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Is Ignorance Bliss in Investor Reporting?

April 12, 2022

Ignorance is bliss – or is it? Many sponsors and investors emphasize the importance of transparency regarding operations and investment performance. However, I’ve noticed circumstances where transparency has led to investor frustration, yet most investors claim to want to hear bad news twice as fast as good news.
Based on Kent’s and my personality, we feel most comfortable providing honest asset reporting which includes the good and the bad as well as clear data highlighting actual performance versus budget / underwriting. Many investors greatly appreciate this level of detail and feel more comfortable about the security of their investment. However, in some cases, investors are put off by challenges reported to them especially if they are used to perfunctory reporting with rosy interpretations. Additionally, there may be short term challenges which are to be expected in a typical value-add plan or especially in a turnaround business plan. To less experienced investors, these short-term challenges could be viewed as serious issues and cause them to doubt the investment itself. In reality, all deals have minor bumps in the road on the way to maximizing value.
This is a big reason why it is often necessary to partner with experienced investors when pursuing a deal with little to no cash flow in the first year. It takes a great deal of patience to see a real estate business plan through, and many times, projects come in late and overbudget. Because of this, we report our business plan’s capital expenditures progress each quarter and measure the amount spent/complete for each major project relative to the underwriting budget. A critical component of any reporting is the comparison of actual performance versus budget and supporting commentary explaining large variances.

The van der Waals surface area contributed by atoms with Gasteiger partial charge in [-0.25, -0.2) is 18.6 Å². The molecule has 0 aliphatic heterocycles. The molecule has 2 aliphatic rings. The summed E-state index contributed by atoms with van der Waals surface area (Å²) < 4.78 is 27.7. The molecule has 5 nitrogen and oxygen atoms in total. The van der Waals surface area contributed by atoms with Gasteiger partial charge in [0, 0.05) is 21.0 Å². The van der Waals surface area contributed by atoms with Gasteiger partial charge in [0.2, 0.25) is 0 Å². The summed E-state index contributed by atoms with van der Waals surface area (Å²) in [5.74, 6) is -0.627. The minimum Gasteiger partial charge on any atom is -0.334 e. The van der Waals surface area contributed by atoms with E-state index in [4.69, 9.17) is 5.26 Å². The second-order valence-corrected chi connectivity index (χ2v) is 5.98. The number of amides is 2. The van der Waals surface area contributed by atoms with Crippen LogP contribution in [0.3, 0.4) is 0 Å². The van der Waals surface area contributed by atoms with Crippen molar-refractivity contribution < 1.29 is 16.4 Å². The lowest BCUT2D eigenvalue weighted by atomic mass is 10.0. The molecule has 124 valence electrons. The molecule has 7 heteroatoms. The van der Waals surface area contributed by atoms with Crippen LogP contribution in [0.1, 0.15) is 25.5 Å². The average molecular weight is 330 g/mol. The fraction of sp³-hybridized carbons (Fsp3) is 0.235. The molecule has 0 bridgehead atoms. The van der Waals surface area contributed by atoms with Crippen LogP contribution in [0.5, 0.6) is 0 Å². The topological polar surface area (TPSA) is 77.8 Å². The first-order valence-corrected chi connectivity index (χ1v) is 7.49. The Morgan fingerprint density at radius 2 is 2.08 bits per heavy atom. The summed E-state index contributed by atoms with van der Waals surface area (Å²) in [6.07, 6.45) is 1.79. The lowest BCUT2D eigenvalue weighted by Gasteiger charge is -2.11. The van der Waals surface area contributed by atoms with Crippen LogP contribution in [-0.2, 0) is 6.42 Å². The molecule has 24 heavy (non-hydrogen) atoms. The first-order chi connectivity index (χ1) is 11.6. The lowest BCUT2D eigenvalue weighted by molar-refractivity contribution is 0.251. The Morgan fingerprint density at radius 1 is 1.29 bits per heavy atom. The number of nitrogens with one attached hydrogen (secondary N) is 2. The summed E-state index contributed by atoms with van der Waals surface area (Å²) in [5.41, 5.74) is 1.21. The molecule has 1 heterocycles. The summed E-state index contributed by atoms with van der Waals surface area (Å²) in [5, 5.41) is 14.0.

Regardless of the deal type, I believe providing detailed and transparent reporting is the best way to provide comfort for investors over the long run. In the short term, there may be minor hiccups reported which may unsettle investors, but in the long run investors will appreciate the “more is more” approach. We recently experienced this in our portfolio where we just brought a property up from 75% occupancy up to 90%. Along the way, I’m sure many investors were nervous as this didn’t happen overnight, but by providing the play-by-play through monthly and quarterly communications, we gained strong confidence from our investors in our ability to identify and execute on difficult opportunities.

 

In other news, we are doing a complete rebuild of our website and are extremely excited to share that with you next month. Additionally, we will be coming out with an eBook, The Passive Investor’s Guide to Real Estate Syndications along with my second full book, Structuring and Raising Debt and Equity for Real Estate. This new book will be an excellent complement to my first, The Definitive Guide to Underwriting Multifamily Acquisitions, which has sold nearly 5,000 copies.